Dippal Manchanda, technical director of Assay Office Birmingham explains some of the technicalities of white gold alloys.
There is no such thing as white, red, pink or rose gold, but these colours can be created by using other elements alloyed with gold. Many white golds are produced by adding palladium or nickel as the primary whitener to lighten or ‘bleach’ gold’s natural colour, and then silver, zinc or sometimes even copper may be added too. The colour of the resulting white gold alloys varies from strong clean white to dull grey to brown yellow, according to the percentage of white metals used in the alloys. High nickel- and palladium-containing alloys tend to have a visibly strong white colour (nickel whites tend to be greyer than palladium whites), but for technical and economic reasons, many commercial alloys contain only small amounts of these metals, often with some copper added to enhance workability. The colour of such white gold alloys, therefore, becomes less white and more yellow-brownish; this can deteriorate further as some nickel whites can yellow over time due to metallurgical instabilities. In order to offer the consumer the uniformly bright white article they are looking for, it has been an accepted practice to plate white gold alloys with between 0.05 and 0.5 microns of rhodium. This makes the item very attractive but inevitably leads to problems. As the demand for the ‘white look’ has increased in recent years, so has the level of customer complaints as shiny white plating wears off white gold items to reveal dull grey/brown yellow alloys beneath. With the continuing popularity of platinum, and the advent of palladium as a fourth hallmarked metal, white alternatives are available, and it is increasingly important that white gold articles are crafted from an appropriate alloy and preferably one that is sufficiently white not to require plating. There is no legal definition for ‘white gold’ and so, in the last five years, the industry has established recognised standards to categorise white gold alloys into grades of whiteness. The classification system adopted, following work by a joint UK and American task force, uses the ASTM Yellowness Index D1925, originally created for paints and plastics. On this index the closer the value is to zero, the closer the colour is to white. The industry has accepted that only carat gold with a yellowness index (YI) of 32.0 or less can be called a ‘white gold’. White gold has been categorised into three grades of whiteness as shown below. Premium white does not require plating, standard white may require plating, and off-white definitely requires plating.
An analysis of the Yellowness Index ASTM D1925 value against the compositions of the alloy provides basic, non-definitive guidelines for alloy compositions to achieve specific colour grading as shown in the box below. Major suppliers will now provide sheet or grain for white gold, which is already categorised into one of the three grades, making life a lot simpler for manufacturers. Assay Office Birmingham is fully equipped to do the colour grading. A flat alloy sample of 12 millimetres diameter (or 12 millimetres by 12 millimetres square) is needed to measure the colour. As a precautionary note, when white gold is alloyed with nickel, nickel-sensitive consumers may react to the nickel in the alloy when the jewellery is worn. No limit has been set for the nickel content of items in direct and prolonged contact with the skin. The requirements in the regulations refer only to nickel release. There is no simple relationship between nickel content and nickel release – the amount of nickel released from a particular jewellery item may be influenced by a number of factors, so it is not possible to state which alloys will be compliant, based on their composition alone.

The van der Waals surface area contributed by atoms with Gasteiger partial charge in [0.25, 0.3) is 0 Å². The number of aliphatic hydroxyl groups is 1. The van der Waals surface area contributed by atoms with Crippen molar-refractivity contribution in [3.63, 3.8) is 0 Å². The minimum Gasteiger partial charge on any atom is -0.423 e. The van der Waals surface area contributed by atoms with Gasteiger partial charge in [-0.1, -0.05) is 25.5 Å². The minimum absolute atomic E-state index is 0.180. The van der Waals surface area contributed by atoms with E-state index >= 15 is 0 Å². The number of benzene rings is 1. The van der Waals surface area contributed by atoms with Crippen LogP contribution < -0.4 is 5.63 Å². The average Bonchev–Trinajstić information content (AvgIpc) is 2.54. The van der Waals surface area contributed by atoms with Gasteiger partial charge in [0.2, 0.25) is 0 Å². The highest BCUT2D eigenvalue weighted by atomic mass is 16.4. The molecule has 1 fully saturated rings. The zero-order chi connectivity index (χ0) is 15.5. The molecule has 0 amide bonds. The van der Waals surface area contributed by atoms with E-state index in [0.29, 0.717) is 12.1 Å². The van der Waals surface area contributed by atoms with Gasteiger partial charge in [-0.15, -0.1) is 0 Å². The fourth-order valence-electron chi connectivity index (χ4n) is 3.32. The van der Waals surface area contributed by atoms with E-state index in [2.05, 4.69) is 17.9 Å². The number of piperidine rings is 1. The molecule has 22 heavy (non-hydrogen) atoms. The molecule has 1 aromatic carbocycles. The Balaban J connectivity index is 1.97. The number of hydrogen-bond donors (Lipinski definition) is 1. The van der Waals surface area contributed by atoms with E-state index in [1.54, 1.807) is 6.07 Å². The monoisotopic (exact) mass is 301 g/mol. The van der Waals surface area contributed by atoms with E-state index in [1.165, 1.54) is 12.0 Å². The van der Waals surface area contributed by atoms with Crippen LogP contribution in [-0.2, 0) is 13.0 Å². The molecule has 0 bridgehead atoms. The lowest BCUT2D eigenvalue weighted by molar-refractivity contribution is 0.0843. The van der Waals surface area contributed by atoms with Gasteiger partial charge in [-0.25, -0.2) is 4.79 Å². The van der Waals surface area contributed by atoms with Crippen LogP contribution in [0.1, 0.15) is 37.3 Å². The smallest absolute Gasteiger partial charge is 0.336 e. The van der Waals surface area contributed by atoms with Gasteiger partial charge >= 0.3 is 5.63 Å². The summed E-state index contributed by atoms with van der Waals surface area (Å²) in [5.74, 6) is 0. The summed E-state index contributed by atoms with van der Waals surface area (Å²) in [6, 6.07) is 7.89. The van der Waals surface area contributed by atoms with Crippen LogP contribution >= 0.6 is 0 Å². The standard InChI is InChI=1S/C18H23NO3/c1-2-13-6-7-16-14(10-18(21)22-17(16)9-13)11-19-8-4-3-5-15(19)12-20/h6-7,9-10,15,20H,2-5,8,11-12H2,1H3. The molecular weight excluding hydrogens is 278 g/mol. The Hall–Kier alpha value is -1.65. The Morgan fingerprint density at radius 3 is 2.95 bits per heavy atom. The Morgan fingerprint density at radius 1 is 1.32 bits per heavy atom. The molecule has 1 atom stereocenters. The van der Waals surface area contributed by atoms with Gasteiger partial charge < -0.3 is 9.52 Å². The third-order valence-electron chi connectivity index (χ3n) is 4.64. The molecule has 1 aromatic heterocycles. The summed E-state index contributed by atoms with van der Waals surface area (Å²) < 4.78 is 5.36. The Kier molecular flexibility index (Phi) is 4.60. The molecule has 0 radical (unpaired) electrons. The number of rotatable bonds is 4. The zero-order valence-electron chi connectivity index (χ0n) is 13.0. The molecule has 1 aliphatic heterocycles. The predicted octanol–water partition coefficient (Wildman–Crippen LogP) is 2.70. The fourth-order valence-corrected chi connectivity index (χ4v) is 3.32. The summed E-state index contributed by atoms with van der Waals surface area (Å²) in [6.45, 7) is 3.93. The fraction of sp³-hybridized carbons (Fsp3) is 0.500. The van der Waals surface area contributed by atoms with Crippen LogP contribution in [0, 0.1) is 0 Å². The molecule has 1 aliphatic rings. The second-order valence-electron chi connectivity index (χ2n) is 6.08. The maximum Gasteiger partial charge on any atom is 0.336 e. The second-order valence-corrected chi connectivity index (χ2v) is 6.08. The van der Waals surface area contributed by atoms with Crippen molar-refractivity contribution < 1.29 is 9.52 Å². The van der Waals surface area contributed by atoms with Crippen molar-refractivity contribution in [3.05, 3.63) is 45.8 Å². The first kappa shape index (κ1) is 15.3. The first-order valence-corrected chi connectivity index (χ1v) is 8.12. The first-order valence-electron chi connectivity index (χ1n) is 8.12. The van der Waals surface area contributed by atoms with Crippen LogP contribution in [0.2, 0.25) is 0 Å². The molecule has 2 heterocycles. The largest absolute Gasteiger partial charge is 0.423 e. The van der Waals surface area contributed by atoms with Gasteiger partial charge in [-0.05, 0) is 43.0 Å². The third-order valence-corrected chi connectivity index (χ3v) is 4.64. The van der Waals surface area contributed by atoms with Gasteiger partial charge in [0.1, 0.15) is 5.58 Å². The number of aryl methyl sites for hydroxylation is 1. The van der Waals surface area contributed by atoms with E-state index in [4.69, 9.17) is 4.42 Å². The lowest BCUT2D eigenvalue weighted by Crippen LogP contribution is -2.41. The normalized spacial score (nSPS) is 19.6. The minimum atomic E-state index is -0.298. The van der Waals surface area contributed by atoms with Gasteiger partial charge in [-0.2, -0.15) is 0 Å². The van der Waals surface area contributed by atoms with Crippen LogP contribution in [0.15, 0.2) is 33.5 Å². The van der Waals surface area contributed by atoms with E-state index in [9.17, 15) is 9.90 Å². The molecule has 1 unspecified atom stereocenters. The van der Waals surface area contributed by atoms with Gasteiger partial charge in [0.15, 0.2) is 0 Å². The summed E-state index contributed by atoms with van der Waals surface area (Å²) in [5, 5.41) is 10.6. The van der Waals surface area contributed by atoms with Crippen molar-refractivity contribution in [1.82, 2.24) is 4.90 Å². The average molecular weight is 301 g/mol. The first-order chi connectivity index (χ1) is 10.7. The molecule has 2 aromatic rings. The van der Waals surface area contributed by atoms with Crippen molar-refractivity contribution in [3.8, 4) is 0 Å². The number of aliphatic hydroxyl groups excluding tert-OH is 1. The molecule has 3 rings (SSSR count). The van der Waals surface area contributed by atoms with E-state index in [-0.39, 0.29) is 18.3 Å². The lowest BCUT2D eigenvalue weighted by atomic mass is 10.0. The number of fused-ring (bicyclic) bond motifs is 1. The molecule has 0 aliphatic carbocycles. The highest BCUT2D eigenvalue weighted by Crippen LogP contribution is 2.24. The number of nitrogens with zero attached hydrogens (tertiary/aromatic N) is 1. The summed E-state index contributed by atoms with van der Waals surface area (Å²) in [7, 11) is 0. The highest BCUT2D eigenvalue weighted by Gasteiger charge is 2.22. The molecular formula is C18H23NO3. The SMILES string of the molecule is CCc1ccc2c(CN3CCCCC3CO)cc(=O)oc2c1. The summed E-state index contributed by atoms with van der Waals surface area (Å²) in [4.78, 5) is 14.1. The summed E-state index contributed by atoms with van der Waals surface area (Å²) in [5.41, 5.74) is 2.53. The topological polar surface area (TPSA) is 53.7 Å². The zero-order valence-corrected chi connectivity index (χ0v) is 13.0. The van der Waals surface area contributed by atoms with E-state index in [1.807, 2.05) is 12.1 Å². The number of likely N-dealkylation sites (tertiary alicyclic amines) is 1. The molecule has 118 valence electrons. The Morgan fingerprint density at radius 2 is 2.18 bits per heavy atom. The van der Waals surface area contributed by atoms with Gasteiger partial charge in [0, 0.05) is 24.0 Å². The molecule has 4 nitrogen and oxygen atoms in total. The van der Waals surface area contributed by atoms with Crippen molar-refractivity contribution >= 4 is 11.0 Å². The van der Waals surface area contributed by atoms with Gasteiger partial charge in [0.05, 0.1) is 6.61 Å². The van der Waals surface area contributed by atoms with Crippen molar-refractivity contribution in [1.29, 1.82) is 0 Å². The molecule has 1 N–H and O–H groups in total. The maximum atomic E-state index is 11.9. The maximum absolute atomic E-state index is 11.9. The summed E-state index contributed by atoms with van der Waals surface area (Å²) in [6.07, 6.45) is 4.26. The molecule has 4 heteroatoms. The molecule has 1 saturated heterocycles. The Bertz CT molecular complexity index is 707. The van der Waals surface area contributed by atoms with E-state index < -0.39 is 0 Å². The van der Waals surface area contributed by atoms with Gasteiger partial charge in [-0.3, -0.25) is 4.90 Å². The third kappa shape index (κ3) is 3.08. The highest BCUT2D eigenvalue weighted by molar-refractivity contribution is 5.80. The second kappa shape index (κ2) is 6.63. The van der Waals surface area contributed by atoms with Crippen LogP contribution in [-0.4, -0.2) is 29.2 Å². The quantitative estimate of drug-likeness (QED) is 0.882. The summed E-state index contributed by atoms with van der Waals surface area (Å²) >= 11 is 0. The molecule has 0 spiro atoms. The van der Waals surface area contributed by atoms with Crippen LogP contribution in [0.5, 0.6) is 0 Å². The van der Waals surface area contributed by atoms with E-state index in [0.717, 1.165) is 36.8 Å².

Note: The suitability of the resulting alloy for jewellery manufacture is also a crucial consideration.
Premium white category: 37.5 per cent gold + minimum 62 per cent silver. Standard white category: 37.5 per cent gold + minimum 45 per cent silver + 17.5 per cent other alloying elements.
If silver is to be replaced with other alloying elements then the following norms may be followed: Approximate effect of whiteners: one per cent silver is equivalent to one per cent zinc, 0.6 per cent nickel or 0.6 per cent palladium.
Premium white category: 58.5 per cent gold + minimum 26.5 per cent whiteners ie white coloured elements (of which 16.5 per cent are primary whiteners ie Ni or Pd or both) + 15 per cent other alloying elements. Standard white category: 58.5 per cent gold + minimum 22.5 per cent whiteners (of which 12 per cent are primary whiteners ie Ni or Pd or both) + 19 per cent other alloying elements.
Premium white category: 75.0 per cent gold + minimum 17.5 per cent whiteners (of which 13.5 per cent are primary whiteners ie Ni or Pd or both, combined with other alloying elements) + 7.5 per cent other alloying elements.
OR 75.0 per cent gold + minimum 24.5 per cent whiteners (of which 17 per cent are primary whiteners ie Ni or Pd or both) + 0.5 per cent other alloying elements. Standard white category: 75.0 per cent gold + minimum 19.5 per cent whiteners (of which 7.4 per cent are primary whiteners ie Ni or Pd or both, combined with other alloying elements) + 5.5 per cent other alloying elements.
There is less scope to create white 22ct gold due to the small amount of non-gold content which is permissible. However 91.7 per cent gold and 8.3 per cent palladium produce an ‘off-white’ (Grade III) gold alloy (Average YI:D1925 value: 29.336).
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